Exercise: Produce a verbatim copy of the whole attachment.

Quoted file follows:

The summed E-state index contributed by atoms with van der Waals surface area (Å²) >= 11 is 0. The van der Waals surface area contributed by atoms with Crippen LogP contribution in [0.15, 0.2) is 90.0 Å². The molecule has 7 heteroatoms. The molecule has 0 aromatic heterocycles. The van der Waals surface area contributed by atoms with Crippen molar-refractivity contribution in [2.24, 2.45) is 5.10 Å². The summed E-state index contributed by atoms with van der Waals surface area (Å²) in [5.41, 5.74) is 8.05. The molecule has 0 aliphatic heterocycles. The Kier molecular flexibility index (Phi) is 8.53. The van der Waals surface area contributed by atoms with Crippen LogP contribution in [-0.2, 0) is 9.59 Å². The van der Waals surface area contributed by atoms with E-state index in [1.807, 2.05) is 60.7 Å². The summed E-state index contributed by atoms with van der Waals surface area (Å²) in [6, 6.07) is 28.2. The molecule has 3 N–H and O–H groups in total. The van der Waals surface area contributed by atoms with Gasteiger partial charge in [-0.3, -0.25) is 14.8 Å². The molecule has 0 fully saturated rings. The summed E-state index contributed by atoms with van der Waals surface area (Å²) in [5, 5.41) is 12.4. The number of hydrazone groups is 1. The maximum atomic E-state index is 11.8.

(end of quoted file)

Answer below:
The summed E-state index contributed by atoms with van der Waals surface area (Å²) >= 11 is 0. The van der Waals surface area contributed by atoms with Crippen LogP contribution in [0.15, 0.2) is 90.0 Å². The molecule has 7 heteroatoms. The molecule has 0 aromatic heterocycles. The van der Waals surface area contributed by atoms with Crippen molar-refractivity contribution in [2.24, 2.45) is 5.10 Å². The summed E-state index contributed by atoms with van der Waals surface area (Å²) in [5.41, 5.74) is 8.05. The molecule has 0 aliphatic heterocycles. The Kier molecular flexibility index (Phi) is 8.53. The van der Waals surface area contributed by atoms with Crippen LogP contribution in [-0.2, 0) is 9.59 Å². The van der Waals surface area contributed by atoms with E-state index in [1.807, 2.05) is 60.7 Å². The summed E-state index contributed by atoms with van der Waals surface area (Å²) in [6, 6.07) is 28.2. The molecule has 3 N–H and O–H groups in total. The van der Waals surface area contributed by atoms with Gasteiger partial charge in [-0.3, -0.25) is 14.8 Å². The molecule has 0 fully saturated rings. The summed E-state index contributed by atoms with van der Waals surface area (Å²) in [5, 5.41) is 12.4. The number of hydrazone groups is 1. The maximum atomic E-state index is 11.8.